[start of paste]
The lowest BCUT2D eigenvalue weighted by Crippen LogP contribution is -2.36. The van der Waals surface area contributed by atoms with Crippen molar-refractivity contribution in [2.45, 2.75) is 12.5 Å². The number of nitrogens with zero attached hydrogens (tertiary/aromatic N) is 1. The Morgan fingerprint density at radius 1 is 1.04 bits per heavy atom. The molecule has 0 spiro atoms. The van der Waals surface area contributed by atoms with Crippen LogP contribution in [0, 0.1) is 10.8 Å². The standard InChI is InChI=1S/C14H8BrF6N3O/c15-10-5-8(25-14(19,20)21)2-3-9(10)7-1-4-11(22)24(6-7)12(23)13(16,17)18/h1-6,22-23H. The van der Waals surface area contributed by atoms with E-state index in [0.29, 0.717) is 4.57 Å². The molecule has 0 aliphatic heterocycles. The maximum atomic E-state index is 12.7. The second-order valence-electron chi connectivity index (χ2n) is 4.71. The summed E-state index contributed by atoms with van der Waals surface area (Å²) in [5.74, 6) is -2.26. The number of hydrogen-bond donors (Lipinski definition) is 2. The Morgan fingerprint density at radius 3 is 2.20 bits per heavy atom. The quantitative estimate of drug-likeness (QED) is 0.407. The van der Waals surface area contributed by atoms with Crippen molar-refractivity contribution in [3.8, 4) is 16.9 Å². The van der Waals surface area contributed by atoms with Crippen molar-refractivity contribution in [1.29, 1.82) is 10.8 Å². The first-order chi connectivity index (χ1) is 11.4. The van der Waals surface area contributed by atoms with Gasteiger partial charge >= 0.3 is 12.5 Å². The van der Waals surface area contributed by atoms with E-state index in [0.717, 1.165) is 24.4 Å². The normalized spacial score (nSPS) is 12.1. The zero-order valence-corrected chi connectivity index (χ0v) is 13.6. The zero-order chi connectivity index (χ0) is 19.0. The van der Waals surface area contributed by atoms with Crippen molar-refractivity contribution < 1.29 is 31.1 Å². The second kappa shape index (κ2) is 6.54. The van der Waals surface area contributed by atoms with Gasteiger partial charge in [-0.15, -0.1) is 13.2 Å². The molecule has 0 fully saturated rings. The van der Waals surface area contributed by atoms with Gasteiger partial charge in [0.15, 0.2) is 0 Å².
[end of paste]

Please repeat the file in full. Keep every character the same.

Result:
The lowest BCUT2D eigenvalue weighted by Crippen LogP contribution is -2.36. The van der Waals surface area contributed by atoms with Crippen molar-refractivity contribution in [2.45, 2.75) is 12.5 Å². The number of nitrogens with zero attached hydrogens (tertiary/aromatic N) is 1. The Morgan fingerprint density at radius 1 is 1.04 bits per heavy atom. The molecule has 0 spiro atoms. The van der Waals surface area contributed by atoms with Crippen LogP contribution in [0, 0.1) is 10.8 Å². The standard InChI is InChI=1S/C14H8BrF6N3O/c15-10-5-8(25-14(19,20)21)2-3-9(10)7-1-4-11(22)24(6-7)12(23)13(16,17)18/h1-6,22-23H. The van der Waals surface area contributed by atoms with E-state index in [0.29, 0.717) is 4.57 Å². The molecule has 0 aliphatic heterocycles. The maximum atomic E-state index is 12.7. The second-order valence-electron chi connectivity index (χ2n) is 4.71. The summed E-state index contributed by atoms with van der Waals surface area (Å²) in [5.74, 6) is -2.26. The number of hydrogen-bond donors (Lipinski definition) is 2. The Morgan fingerprint density at radius 3 is 2.20 bits per heavy atom. The quantitative estimate of drug-likeness (QED) is 0.407. The van der Waals surface area contributed by atoms with Crippen molar-refractivity contribution in [3.8, 4) is 16.9 Å². The van der Waals surface area contributed by atoms with Crippen molar-refractivity contribution in [1.29, 1.82) is 10.8 Å². The first-order chi connectivity index (χ1) is 11.4. The van der Waals surface area contributed by atoms with Gasteiger partial charge >= 0.3 is 12.5 Å². The van der Waals surface area contributed by atoms with E-state index in [0.717, 1.165) is 24.4 Å². The normalized spacial score (nSPS) is 12.1. The zero-order valence-corrected chi connectivity index (χ0v) is 13.6. The zero-order chi connectivity index (χ0) is 19.0. The van der Waals surface area contributed by atoms with Crippen molar-refractivity contribution < 1.29 is 31.1 Å². The second kappa shape index (κ2) is 6.54. The van der Waals surface area contributed by atoms with Gasteiger partial charge in [-0.15, -0.1) is 13.2 Å². The molecule has 0 fully saturated rings. The van der Waals surface area contributed by atoms with Gasteiger partial charge in [0.15, 0.2) is 0 Å².